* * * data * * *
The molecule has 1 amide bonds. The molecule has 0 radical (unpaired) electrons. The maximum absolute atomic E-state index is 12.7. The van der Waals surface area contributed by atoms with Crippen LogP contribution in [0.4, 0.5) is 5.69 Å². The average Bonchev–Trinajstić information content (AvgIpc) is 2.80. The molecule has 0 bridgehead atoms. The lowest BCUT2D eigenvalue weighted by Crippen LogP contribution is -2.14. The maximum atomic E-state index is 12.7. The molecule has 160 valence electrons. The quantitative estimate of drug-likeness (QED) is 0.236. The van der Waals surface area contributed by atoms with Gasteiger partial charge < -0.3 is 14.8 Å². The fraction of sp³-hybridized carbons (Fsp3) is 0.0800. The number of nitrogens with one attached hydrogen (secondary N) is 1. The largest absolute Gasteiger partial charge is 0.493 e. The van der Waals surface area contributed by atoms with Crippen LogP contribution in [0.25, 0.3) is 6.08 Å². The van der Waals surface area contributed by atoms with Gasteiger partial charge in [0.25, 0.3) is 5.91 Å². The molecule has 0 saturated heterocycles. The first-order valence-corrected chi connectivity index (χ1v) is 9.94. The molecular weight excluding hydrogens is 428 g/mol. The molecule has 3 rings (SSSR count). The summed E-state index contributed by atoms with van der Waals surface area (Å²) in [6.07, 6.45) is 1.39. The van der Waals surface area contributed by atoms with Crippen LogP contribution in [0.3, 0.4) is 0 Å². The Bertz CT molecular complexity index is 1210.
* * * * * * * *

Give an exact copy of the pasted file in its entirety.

The molecule has 1 amide bonds. The molecule has 0 radical (unpaired) electrons. The maximum absolute atomic E-state index is 12.7. The van der Waals surface area contributed by atoms with Crippen LogP contribution in [0.4, 0.5) is 5.69 Å². The average Bonchev–Trinajstić information content (AvgIpc) is 2.80. The molecule has 0 bridgehead atoms. The lowest BCUT2D eigenvalue weighted by Crippen LogP contribution is -2.14. The maximum atomic E-state index is 12.7. The molecule has 160 valence electrons. The quantitative estimate of drug-likeness (QED) is 0.236. The van der Waals surface area contributed by atoms with Gasteiger partial charge < -0.3 is 14.8 Å². The fraction of sp³-hybridized carbons (Fsp3) is 0.0800. The number of nitrogens with one attached hydrogen (secondary N) is 1. The largest absolute Gasteiger partial charge is 0.493 e. The van der Waals surface area contributed by atoms with Crippen LogP contribution in [0.25, 0.3) is 6.08 Å². The van der Waals surface area contributed by atoms with Gasteiger partial charge in [0.25, 0.3) is 5.91 Å². The molecule has 0 saturated heterocycles. The first-order valence-corrected chi connectivity index (χ1v) is 9.94. The molecular weight excluding hydrogens is 428 g/mol. The molecule has 3 rings (SSSR count). The summed E-state index contributed by atoms with van der Waals surface area (Å²) in [6.07, 6.45) is 1.39. The van der Waals surface area contributed by atoms with Crippen LogP contribution in [0.3, 0.4) is 0 Å². The Bertz CT molecular complexity index is 1210.